Movement is good for brain development. The research is clear – if you want to help your children’s brain development, you need to let them move.
Right Brain Kids
Wennie Sun from TweedleWink said, “Children need to move to learn.” This was in response to a parent’s concern about her son’s “excessive” movement during class. Rather than restrict our children’s movement, we should allow it – hence the reason why they have little fitballs for kids in their classes.
Doman found that by introducing brain-damaged children to certain physical programs, they could help these children to overcome their mental deficiencies and “catch up” to normally developing children. The improvement is so remarkable that it becomes impossible to tell which child was the brain damaged child.
Bright from the Start – Jill Stamm
In Bright from the Start, Jill Stamm writes that crawling is an important stage of development that you should encourage because it helps to develop the corpus callosum (the band of fibers connecting the right and left brains). This is because your left arm and leg are controlled by your right brain and your right arm and leg are controlled by your left brain. When crawling, a baby moves forward with opposite limbs – i.e. the right arm and left leg move together while the left arm and right leg move together. This cross-coordination plays an important role in developing communication between the two halves of the brain.
If I understood that correctly, then we shouldn’t be delighted if our children skip the crawling phase altogether. If crawling is good for the corpus callosum, does that mean that the longer a baby continues to crawl, the better? Perhaps Dr Reggie’s statement on The Magic Onions doesn’t sound so overzealous after all:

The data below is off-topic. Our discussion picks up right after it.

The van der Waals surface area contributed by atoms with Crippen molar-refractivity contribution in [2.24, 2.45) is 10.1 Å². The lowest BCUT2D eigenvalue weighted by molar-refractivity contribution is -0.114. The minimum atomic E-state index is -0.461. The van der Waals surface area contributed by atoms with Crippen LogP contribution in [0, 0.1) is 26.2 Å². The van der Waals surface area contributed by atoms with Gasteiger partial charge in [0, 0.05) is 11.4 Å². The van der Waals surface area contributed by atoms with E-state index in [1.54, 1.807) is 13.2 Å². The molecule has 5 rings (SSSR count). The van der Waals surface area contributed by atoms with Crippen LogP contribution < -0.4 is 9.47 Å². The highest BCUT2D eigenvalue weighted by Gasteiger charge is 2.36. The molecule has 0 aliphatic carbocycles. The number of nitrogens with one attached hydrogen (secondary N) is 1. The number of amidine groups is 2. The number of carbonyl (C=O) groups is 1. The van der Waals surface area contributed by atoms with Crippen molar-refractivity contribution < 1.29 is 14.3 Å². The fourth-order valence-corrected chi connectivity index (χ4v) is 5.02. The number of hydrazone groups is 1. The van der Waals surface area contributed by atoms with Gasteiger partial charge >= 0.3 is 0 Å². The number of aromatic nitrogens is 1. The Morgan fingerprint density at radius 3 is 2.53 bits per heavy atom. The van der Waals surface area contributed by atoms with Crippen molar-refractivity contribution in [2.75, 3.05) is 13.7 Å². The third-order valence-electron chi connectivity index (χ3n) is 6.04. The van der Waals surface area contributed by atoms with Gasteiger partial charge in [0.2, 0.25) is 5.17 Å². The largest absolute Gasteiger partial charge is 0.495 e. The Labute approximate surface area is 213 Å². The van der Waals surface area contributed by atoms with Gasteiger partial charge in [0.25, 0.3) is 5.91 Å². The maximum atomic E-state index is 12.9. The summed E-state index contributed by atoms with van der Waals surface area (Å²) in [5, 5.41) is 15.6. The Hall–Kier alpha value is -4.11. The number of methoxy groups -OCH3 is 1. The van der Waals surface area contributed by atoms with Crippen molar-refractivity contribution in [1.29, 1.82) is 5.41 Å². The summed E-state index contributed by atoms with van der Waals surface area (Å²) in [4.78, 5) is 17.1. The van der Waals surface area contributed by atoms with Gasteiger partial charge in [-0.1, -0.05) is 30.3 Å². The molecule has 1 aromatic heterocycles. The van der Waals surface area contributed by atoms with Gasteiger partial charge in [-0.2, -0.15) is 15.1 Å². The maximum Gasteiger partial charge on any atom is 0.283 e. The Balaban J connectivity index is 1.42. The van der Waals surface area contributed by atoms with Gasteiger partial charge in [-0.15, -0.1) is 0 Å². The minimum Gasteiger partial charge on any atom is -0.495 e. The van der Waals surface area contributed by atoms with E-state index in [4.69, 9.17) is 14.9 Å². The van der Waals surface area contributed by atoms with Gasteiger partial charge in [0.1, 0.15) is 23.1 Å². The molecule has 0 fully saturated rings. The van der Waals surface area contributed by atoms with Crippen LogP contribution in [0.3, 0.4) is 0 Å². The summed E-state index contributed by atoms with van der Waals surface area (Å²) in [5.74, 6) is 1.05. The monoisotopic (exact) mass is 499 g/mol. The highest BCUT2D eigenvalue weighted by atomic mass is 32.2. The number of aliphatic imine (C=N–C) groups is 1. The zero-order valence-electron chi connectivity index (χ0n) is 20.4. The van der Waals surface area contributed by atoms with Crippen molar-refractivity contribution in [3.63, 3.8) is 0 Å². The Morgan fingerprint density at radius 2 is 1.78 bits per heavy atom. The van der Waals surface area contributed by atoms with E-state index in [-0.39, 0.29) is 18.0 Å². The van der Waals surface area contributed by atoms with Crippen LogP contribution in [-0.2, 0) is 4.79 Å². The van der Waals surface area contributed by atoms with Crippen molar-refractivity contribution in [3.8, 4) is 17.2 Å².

We encounter proud parents who say, “My child was walking at 9 months! She didn’t even need to crawl, just up and went! Isn’t that terrific?” And what I want to say is, “No! No, that’s not terrific! Push her to the floor! Make her crawl!”
Brain Rules for Baby – John Medina
John Medina, in his latest book “Brain Rules for Baby” states – “the brain loves exercise”:
“Exercise—especially aerobic exercise—is fantastic for the brain, increasing executive function scores anywhere from 50 percent to 100 percent… Fit kids score higher on executive function tests than sedentary controls, and those scores remain as long as the exercise does. The best results accrue, by the way, if you do the exercises with your children.”
Clearly, movement and exercise is an important part of a healthy, developing brain. And it isn’t difficult to incorporate physical activity into your child’s day – ride a bike, have a romp in the garden, kick a ball at the park, go swimming (you can also teach your baby to swim in the process) – these are just a few easy ways to incorporate movement into your child’s day.
Physical Activities in the house
If you’re stuck indoors for whatever reason, you can also try these:
Another program you can try is Paul Dennison‘s Brain Gym. Brain Gym is a series of 26 exercises that help develop the whole brain and improve cognitive skills. To understand how to use Brain Gym, there are courses available for parents and educators to learn more about the program. Personally, I couldn’t see myself finding the time to attend a course so I bought Brain Gym Teacher’s Edition instead. Apparently, there are two versions of this book – make sure you get the 2010 update if you’re planning on getting a copy.
I thought it was interesting that one of the 26 movements is the cross crawl sit-up, which I believe is suppose to achieve the same thing as a baby’s crawling motion. I digress… if you want an idea of what Brain Gym involves, the following video provides a pretty good insight: